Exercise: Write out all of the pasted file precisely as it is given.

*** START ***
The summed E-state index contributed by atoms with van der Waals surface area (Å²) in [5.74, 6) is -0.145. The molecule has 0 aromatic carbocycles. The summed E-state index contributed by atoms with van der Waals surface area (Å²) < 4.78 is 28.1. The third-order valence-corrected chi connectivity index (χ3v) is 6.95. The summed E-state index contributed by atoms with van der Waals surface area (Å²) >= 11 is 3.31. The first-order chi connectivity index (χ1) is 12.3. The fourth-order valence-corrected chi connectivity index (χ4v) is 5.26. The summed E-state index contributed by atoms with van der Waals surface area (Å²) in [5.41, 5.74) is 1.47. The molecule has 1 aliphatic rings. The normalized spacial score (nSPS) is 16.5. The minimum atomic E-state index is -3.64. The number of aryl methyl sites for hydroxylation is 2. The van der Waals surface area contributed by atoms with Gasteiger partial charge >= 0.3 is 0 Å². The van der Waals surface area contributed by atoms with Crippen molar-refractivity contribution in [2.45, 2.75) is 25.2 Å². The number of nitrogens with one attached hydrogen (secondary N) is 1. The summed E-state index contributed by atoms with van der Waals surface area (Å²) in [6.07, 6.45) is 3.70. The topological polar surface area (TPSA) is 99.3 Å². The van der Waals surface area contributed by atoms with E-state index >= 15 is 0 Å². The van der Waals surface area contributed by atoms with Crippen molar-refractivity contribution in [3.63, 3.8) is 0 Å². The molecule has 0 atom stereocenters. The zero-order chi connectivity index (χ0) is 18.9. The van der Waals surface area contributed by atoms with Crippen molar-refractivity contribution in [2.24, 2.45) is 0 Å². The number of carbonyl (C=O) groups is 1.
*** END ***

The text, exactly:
The summed E-state index contributed by atoms with van der Waals surface area (Å²) in [5.74, 6) is -0.145. The molecule has 0 aromatic carbocycles. The summed E-state index contributed by atoms with van der Waals surface area (Å²) < 4.78 is 28.1. The third-order valence-corrected chi connectivity index (χ3v) is 6.95. The summed E-state index contributed by atoms with van der Waals surface area (Å²) >= 11 is 3.31. The first-order chi connectivity index (χ1) is 12.3. The fourth-order valence-corrected chi connectivity index (χ4v) is 5.26. The summed E-state index contributed by atoms with van der Waals surface area (Å²) in [5.41, 5.74) is 1.47. The molecule has 1 aliphatic rings. The normalized spacial score (nSPS) is 16.5. The minimum atomic E-state index is -3.64. The number of aryl methyl sites for hydroxylation is 2. The van der Waals surface area contributed by atoms with Gasteiger partial charge >= 0.3 is 0 Å². The van der Waals surface area contributed by atoms with Crippen molar-refractivity contribution in [2.45, 2.75) is 25.2 Å². The number of nitrogens with one attached hydrogen (secondary N) is 1. The summed E-state index contributed by atoms with van der Waals surface area (Å²) in [6.07, 6.45) is 3.70. The topological polar surface area (TPSA) is 99.3 Å². The van der Waals surface area contributed by atoms with E-state index >= 15 is 0 Å². The van der Waals surface area contributed by atoms with Crippen molar-refractivity contribution in [3.63, 3.8) is 0 Å². The molecule has 0 atom stereocenters. The zero-order chi connectivity index (χ0) is 18.9. The van der Waals surface area contributed by atoms with Crippen molar-refractivity contribution in [2.24, 2.45) is 0 Å². The number of carbonyl (C=O) groups is 1.